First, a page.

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Dalits and Adivasis

New Criminal Bills Threaten Rights of Dalits, Muslims, and Adivasis: Asaduddin Owaisi in Lok Sabha

Photo: Asaduddin Owaisi/Meta

Hyderabad MP and AIMIM Chief, Asaduddin Owaisi, raised concerns in the Lok Sabha on Wednesday, alleging that the recently proposed criminal bills pose a significant threat to the civil liberties and rights of the people.

In a heated debate on the three newly introduced bills — Bharatiya Nyaya (Second) Sanhita (BNS), Bharatiya Nagarik Suraksha (Second) Sanhita (BNSS), and Bharatiya Sakshya (Second) Bill (BSB) — Owaisi expressed his apprehensions, stating that these legislations if enacted, would snatch away the rights of common citizens.

The bills, presented by Union Home Minister Amit Shah, aim to replace key legal frameworks: the Indian Penal Code, 1860, the Code of Criminal Procedure Act, 1898, and the Indian Evidence Act, 1872.

Owaisi, also the president of the All India Majlis-e-Ittehadul Muslimeen (AIMIM), highlighted what he perceived as dangerous provisions in the BNS bill, arguing that it grants sweeping powers to the police, effectively allowing them to act as “judge, jury, and executor.”

He said that the introduction of a revamped sedition offence with an increased punishment from three to seven years. Additionally, Owaisi called for gender-neutral language in defining the offence of rape.

According to Owaisi, the proposed laws could disproportionately affect Muslims, Dalits, and Adivasis. He claimed that a large percentage of prisoners in the country, particularly in Uttar Pradesh, belong to the Muslim community.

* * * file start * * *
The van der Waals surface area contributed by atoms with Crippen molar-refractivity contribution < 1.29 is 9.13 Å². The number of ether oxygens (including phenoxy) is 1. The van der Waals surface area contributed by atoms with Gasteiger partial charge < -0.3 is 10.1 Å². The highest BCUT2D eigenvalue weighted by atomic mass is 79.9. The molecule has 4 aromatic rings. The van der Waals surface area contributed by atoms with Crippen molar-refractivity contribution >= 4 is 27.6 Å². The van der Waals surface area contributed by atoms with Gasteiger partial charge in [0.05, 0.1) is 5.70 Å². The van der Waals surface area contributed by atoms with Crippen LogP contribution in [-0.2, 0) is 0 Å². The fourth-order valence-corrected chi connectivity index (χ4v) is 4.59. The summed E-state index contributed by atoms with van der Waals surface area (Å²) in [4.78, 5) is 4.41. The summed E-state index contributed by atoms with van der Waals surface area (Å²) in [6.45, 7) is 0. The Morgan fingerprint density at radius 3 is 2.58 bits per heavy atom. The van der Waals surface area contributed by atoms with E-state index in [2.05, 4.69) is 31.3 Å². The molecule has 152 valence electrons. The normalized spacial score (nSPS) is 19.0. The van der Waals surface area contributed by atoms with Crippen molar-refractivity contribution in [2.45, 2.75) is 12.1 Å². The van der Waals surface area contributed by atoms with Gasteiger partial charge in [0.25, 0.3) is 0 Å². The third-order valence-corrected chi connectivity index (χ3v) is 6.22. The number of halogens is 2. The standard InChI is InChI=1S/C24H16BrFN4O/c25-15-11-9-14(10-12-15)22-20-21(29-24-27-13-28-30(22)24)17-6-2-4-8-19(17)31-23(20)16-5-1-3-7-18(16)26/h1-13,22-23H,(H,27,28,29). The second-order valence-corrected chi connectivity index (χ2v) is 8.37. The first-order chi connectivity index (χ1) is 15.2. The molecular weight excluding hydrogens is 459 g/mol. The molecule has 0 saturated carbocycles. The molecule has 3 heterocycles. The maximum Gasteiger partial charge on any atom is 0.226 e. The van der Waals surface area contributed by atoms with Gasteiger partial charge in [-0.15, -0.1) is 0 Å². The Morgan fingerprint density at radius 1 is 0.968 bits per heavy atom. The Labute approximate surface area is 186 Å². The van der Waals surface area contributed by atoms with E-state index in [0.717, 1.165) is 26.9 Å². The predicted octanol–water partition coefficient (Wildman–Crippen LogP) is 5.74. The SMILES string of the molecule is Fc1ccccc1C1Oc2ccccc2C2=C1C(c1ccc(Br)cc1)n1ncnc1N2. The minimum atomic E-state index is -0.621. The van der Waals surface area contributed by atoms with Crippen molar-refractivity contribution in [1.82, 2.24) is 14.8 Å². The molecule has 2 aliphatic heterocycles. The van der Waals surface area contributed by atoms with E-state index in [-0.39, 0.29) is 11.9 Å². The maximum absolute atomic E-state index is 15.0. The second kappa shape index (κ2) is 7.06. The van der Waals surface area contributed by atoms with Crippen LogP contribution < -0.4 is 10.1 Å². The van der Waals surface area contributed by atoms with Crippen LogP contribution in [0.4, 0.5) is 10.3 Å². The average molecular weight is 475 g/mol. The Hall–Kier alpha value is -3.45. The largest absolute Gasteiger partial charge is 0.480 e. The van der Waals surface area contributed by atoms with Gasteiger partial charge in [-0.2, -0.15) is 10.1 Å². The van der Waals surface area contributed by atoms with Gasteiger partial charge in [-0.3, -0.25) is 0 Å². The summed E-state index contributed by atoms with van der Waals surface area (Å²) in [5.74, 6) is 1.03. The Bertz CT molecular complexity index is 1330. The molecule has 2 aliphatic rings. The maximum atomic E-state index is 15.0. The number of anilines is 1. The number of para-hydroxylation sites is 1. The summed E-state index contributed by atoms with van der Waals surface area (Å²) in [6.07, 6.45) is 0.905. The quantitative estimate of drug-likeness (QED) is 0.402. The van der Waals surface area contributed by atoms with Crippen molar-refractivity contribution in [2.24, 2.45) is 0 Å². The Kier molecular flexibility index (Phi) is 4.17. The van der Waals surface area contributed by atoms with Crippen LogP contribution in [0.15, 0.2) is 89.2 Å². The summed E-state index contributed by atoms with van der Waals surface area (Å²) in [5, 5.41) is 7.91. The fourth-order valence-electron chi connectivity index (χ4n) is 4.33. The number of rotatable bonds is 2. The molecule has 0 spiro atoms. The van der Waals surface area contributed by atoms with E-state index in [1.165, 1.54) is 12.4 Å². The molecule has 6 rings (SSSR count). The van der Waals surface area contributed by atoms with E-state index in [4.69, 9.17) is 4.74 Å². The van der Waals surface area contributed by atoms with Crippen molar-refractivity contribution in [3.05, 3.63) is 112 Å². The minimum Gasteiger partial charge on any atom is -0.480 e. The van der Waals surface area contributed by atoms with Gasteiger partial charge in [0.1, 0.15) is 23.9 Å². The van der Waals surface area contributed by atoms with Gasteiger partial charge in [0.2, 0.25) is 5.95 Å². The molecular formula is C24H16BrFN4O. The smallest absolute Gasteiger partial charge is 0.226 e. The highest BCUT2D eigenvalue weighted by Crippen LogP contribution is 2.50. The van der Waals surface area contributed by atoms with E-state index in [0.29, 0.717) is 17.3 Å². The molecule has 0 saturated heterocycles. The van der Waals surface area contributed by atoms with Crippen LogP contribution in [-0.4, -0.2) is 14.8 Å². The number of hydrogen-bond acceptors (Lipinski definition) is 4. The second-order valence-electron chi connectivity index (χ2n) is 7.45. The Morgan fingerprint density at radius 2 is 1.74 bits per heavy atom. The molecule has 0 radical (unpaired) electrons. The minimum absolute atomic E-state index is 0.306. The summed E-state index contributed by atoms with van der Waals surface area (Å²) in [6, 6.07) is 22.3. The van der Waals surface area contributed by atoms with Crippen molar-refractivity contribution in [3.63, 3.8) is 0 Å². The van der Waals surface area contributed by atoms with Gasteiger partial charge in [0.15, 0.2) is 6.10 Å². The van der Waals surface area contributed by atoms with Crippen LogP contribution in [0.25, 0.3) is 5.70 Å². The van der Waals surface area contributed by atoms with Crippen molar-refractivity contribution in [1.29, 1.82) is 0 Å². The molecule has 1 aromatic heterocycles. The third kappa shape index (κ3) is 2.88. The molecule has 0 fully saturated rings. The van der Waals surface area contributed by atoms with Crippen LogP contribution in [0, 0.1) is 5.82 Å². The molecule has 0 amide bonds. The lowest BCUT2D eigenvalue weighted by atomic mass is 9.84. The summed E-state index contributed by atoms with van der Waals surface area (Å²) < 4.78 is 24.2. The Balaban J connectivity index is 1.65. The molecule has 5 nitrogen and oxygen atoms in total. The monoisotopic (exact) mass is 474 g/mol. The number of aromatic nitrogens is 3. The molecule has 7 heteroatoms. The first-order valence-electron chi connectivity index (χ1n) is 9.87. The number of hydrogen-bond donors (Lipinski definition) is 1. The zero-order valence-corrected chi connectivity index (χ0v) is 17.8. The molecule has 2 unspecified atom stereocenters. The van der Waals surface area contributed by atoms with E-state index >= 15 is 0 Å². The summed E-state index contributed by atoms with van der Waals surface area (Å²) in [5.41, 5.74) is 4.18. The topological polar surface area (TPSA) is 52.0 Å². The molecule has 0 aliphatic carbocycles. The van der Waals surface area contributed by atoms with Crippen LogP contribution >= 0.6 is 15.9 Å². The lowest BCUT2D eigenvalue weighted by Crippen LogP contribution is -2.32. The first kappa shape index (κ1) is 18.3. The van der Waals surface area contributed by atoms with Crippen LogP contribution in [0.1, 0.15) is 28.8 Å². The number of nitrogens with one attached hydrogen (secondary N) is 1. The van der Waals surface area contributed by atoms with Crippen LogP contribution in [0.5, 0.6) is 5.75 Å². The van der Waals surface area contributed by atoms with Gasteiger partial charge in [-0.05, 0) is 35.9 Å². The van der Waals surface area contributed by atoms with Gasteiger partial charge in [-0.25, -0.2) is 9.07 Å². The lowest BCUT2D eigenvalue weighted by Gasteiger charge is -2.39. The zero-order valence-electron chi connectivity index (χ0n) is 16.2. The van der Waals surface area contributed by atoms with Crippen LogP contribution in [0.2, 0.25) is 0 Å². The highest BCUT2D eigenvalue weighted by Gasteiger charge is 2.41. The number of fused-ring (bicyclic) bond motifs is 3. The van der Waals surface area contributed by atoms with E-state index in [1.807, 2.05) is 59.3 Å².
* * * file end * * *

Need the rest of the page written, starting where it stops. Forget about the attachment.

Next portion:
While participating in the debate, BJP member Nishikant Dubey commended Prime Minister Narendra Modi and Union Home Minister Amit Shah for their initiative in amending the country’s criminal laws after 163 years. Dubey said that the bills would positively impact all 130 crore people in the country.

Dubey accused the opposition, particularly the Congress and its allies, of attempting to obstruct the bills in Parliament. He criticized the opposition for allegedly trying to divide the nation along regional and linguistic lines.

“Their opposition to the bills is wrong,” Dubey stated, emphasizing that the proposed legislations are designed to uphold Indian ethos and values.

In his closing remarks, Dubey defended the inclusion of capital punishment, asserting that such laws serve as a deterrent to prevent individuals from engaging in criminal activities. He concluded by reiterating that the bills were crafted with a focus on preserving Indian identity and values.

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